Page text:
By contrast, English is full of abstractions. We do not hold in our minds the connections between the words we use and the real world that we live in. I believe that this more than anything reflects the distance our culture holds between itself and the real or natural world. How many modern Americans would even know that “manufacture” comes from words in another language that mean literally “to make by hand?” A great example of an English abstract noun that comes from an actual place is “chaos.” In the ancient Greek city Mycenae, Agamemnon’s home town, the people had a habit of throwing their trash into a nearby gully at the bottom of which flowed a small stream. Like any dump, this gully became a great mess of bro ken, scattered, used up materials. The name of the stream at the bot tom was Chaos. Since I learned that, I made a connection, and I can never help but think of a dump when I hear or use that word. My point is that all words ultimately come from something empirical and that cultures that are connected to the place they live are aware of that. Cultures which have more time to think and speak abstractly seem to forget this and thus separate themselves from their place.
I am tempted into melancholy by much of what l have stated here. Oftentimes I feel that it is foolish to read stories that are first meant to be told and heard, and second, translated from a very different language. The solution, of course, would be to learn Lushootseed and listen to the storytellers of that culture. Even if one had the time, patience, opportunity, and where withal to do so, I sincerely doubt that the stories would ever reveal themselves fully or in the same way as they do to the native speaker of Lushootseed. This is not necessarily bad, but I do not believe that an outsider can achieve a full understanding of Lushootseed or any other indigenous culture.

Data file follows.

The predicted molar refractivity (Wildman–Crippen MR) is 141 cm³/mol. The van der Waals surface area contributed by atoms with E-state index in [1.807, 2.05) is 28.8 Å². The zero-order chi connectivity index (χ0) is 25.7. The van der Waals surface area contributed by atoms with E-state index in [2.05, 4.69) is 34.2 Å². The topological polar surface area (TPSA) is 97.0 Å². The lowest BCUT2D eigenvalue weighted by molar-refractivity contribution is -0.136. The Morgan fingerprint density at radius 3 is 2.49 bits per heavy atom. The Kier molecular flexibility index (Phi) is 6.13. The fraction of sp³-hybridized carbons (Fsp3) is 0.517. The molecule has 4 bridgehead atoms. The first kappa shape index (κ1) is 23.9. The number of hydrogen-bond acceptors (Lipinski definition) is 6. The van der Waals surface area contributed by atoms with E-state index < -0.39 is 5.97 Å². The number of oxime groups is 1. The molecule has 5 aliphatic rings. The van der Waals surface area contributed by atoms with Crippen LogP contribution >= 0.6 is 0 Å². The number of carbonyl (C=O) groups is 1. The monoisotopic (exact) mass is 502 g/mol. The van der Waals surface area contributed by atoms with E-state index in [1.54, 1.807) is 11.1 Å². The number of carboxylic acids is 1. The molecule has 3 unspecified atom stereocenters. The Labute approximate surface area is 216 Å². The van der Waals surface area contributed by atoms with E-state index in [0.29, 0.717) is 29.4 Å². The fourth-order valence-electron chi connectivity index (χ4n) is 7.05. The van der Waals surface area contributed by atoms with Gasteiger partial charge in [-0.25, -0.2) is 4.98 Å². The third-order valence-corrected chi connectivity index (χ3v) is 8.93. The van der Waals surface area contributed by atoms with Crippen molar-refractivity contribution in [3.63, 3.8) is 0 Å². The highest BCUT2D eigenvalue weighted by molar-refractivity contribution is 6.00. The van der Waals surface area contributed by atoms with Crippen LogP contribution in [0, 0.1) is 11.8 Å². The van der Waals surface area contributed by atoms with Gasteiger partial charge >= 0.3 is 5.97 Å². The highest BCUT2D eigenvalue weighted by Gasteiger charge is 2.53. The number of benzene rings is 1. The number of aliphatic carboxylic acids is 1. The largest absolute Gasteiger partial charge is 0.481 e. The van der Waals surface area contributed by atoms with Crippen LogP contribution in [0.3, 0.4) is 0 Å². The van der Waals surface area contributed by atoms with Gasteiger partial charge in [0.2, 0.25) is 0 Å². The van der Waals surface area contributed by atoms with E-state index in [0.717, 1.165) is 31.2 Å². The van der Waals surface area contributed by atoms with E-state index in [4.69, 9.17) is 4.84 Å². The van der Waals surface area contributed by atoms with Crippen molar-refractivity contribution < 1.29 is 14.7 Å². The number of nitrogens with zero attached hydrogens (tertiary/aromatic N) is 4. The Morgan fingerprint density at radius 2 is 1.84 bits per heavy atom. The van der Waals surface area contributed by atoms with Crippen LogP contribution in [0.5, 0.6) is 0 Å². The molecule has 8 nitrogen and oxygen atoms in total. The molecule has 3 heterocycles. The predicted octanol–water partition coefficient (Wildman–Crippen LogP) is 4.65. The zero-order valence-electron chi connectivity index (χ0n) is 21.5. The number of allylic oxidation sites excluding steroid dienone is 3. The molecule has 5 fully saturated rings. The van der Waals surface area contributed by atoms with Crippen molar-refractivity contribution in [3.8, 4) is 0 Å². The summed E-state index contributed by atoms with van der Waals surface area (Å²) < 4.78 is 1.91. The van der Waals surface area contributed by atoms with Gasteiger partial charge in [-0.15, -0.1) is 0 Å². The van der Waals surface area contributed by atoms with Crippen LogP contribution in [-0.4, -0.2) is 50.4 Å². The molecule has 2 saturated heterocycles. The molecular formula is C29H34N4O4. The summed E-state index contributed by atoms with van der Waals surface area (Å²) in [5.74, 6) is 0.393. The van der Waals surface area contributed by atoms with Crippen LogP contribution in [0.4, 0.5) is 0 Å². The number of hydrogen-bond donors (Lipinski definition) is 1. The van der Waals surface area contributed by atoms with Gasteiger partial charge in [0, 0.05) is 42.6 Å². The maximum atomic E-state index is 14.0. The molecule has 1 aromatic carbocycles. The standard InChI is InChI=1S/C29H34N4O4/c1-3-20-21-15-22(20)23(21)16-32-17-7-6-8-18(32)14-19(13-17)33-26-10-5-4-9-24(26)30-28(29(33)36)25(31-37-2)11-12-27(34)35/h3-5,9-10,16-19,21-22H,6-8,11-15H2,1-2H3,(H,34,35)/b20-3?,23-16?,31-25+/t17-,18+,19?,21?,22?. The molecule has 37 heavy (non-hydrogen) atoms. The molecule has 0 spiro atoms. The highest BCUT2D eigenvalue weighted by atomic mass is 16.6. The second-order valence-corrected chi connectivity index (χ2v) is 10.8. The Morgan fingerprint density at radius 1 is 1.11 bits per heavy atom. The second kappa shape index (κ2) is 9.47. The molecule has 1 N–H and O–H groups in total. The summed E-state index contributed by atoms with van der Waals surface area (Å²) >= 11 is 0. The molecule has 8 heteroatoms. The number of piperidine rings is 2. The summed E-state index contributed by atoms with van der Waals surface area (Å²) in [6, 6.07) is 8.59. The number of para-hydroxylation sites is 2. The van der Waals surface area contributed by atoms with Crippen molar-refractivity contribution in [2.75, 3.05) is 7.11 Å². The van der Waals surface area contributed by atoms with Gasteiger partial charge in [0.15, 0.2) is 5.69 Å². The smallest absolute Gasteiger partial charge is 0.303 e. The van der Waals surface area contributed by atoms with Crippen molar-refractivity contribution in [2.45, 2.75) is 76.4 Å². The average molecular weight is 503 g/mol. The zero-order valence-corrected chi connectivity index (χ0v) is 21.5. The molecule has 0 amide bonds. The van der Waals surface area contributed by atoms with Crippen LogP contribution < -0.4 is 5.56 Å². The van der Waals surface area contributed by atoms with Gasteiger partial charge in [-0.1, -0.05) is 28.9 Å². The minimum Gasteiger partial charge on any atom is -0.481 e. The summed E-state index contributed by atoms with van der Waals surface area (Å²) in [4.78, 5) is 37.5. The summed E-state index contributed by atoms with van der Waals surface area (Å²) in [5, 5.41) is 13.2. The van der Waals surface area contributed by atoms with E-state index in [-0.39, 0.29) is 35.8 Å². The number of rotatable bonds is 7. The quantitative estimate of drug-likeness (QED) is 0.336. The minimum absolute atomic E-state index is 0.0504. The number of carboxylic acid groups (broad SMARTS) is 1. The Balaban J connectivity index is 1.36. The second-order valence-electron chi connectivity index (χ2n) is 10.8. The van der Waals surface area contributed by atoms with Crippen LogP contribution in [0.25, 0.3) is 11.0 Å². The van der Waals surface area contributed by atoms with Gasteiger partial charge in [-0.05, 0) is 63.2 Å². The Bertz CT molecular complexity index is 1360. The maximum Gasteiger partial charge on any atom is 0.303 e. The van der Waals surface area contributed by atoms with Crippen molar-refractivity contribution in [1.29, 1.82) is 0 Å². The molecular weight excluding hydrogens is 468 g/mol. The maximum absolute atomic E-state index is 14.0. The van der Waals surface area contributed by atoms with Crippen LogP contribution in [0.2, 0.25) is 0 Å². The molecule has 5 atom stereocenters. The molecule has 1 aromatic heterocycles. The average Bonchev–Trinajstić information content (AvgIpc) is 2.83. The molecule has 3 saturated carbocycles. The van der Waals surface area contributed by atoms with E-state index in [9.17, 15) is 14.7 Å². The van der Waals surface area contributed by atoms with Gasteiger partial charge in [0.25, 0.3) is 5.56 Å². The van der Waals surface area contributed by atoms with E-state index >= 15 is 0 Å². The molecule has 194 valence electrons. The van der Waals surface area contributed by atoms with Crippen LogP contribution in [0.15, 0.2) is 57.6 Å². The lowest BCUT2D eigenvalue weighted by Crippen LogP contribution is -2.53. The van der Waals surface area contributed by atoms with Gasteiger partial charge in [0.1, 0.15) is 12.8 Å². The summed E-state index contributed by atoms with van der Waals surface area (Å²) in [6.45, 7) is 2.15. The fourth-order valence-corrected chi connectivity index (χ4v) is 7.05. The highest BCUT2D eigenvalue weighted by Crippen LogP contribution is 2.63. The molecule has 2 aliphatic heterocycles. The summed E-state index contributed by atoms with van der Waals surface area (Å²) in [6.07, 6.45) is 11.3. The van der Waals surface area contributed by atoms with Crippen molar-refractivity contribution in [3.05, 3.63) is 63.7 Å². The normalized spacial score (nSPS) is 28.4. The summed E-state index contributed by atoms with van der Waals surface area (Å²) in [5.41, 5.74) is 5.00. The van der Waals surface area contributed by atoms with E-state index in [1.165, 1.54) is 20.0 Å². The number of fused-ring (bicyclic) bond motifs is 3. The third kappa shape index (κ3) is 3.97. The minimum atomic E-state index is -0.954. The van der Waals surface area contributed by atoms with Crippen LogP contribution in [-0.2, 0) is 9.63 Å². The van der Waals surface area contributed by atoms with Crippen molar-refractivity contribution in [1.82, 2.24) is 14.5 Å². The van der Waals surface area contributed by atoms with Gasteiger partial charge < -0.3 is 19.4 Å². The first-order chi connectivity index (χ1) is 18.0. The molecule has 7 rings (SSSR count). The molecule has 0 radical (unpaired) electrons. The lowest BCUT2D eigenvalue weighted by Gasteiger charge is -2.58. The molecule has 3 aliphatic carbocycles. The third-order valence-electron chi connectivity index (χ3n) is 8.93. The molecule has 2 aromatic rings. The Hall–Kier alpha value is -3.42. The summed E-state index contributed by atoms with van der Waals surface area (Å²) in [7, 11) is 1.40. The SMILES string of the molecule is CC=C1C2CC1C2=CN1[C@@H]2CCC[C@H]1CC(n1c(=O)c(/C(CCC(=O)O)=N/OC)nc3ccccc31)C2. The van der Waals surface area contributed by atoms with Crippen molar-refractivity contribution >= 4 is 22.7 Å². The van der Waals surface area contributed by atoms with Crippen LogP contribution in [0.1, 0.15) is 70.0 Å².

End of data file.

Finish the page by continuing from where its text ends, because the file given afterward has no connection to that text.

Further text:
Now, it is at this point that I snatch comfort from the Jaws of Melancholy. When I think of Lu shootseed stories being told and heard, I picture a fire in the middle of a group of young and old that lights up the faces as the tradition is perpetuated. If I search my own life for something like this, I do not have to search far. The stories I hear may not be as old, and they may not have morals at the end, but they are full of information and humor and memories. The image of a father who repeats over and over the stories of his younger days is al most a cliché, but I believe itis based on my dad. I have stories of my father’s youth planted firmly in my head. I have heard them all, at least all of the ones he is fond of telling, and I always know what is going to happen next. Still, every time he starts one, I pay attention and try not to interrupt. I enjoy them. I love to hear my dad’s stories. Some of the most memorable and fun times I have had have been spent around a kitchen table with my dad and his friends, listening to their stories.
I feel lucky to have grown up in one place and not to have been moved around. I am even luckier that my parents grew up in that same place, so that I know the con text of their stories. Knowing the place adds tremendously to the understanding of the stories I hear from my parents as well as to that of Lushootseed stories. When I think of it in that way I know why just a word or phrase that fills my head with pictures or sends me to the floor laughing does not always get the same reaction from some of my newly arrived friends. The cultural differences between us, however slight, can and does make a world of difference in how we perceive a story.
I have tried to illustrate some of the problems that I think we en counter and should keep in mind as we read stories of the American Indians. These difficulties lie not only in the language, but in what a language reflects—the collective state of mind of the people in a given culture. I also believe that if one really wishes to understand a people, one should go to where they live or did Jive and attempt to un derstand the place and everything in it-including those people and all their floral and faunal neighbors. I also think people should make an effort to learn about those who have lived in their own area. Admittedly, this could take more than a lifetime, but do we have anything better to do?